The Impact of Business School Research: Economic and Social Benefits

Author: Professor Robin Mason

We are delighted to showcase some of the very best examples of “impact” coming from business schools across the UK. Impact is a slightly strange word, so first let me explain its meaning. Business schools in the UK produce some of the very best academic research in the world: papers written by UK business academics appear in the top peer-reviewed academic journals; books written by them are published by leading publishers; our business schools genuinely shape the intellectual frameworks used by academics to think about and understand business. The creation of original knowledge is something that UK business schools excel at. But they also excel at “impact”, taking that academic work and turning it into knowledge that is useful and used by business, government, and society more broadly. These case studies are concrete evidence of this statement. Each gives a real example of where an academic paper has formed the basis for changing and transforming business practice and/or policy, to produce tangible and significant benefits—such as higher profits, or more effective policies. In short, these case studies illustrate that UK business school academics are not tucked away in ivory towers, peering down to but never engaging with actual practice, but are actively providing solutions to real problems faced by businesses. These are great examples of original knowledge, created by UK business school academics, being applied to benefit companies and policy-makers.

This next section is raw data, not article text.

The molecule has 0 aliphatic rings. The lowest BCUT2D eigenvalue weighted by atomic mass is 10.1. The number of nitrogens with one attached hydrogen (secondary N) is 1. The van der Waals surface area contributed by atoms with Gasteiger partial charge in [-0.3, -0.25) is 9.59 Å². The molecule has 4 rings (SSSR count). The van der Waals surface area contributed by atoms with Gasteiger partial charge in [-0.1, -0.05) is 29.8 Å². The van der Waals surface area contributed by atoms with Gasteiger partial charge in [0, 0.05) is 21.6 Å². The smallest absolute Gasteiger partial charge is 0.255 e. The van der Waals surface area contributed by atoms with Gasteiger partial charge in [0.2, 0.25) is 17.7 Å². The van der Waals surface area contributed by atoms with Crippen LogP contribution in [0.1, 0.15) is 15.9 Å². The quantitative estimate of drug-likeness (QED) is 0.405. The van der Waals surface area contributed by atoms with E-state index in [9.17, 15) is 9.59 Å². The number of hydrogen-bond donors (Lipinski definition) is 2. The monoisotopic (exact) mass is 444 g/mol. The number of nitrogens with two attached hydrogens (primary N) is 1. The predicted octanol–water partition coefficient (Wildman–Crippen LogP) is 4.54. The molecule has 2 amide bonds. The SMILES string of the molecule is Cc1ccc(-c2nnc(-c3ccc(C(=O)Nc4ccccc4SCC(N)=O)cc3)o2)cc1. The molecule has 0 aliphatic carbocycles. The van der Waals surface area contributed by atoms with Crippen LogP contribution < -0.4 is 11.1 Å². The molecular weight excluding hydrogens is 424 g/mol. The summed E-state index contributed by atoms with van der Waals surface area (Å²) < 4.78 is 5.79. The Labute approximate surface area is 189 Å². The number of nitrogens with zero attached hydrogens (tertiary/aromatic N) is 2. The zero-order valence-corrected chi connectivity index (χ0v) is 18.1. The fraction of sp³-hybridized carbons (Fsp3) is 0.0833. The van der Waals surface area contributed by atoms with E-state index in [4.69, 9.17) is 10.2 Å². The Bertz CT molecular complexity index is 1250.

We had the difficult task of selecting just 11 case studies from the very many cases of impact that we know our business schools have developed. We have selected a range of examples, across several sectors, involving both business and government, and coming from a cross-section of business schools. Our aim is not only to show fascinating examples of impact, but also to demonstrate the diversity of impact from UK business schools. Top quality research does not just take place in a small number of “research-intensive” schools; engagement with business and government is not just confined to more “practically oriented” business schools. These case studies show a far richer picture of academic research strength across the business school sector, and deep engagement with business and government in all types of business school. In that regard, these case studies represent a crucial and sometimes over-looked feature of UK business schools – that the knowledge created there has led and continues to lead to economic and social benefits. As the UK continues to look for new sources of growth, these case studies show that our business schools are critical to a thriving and successful economy.


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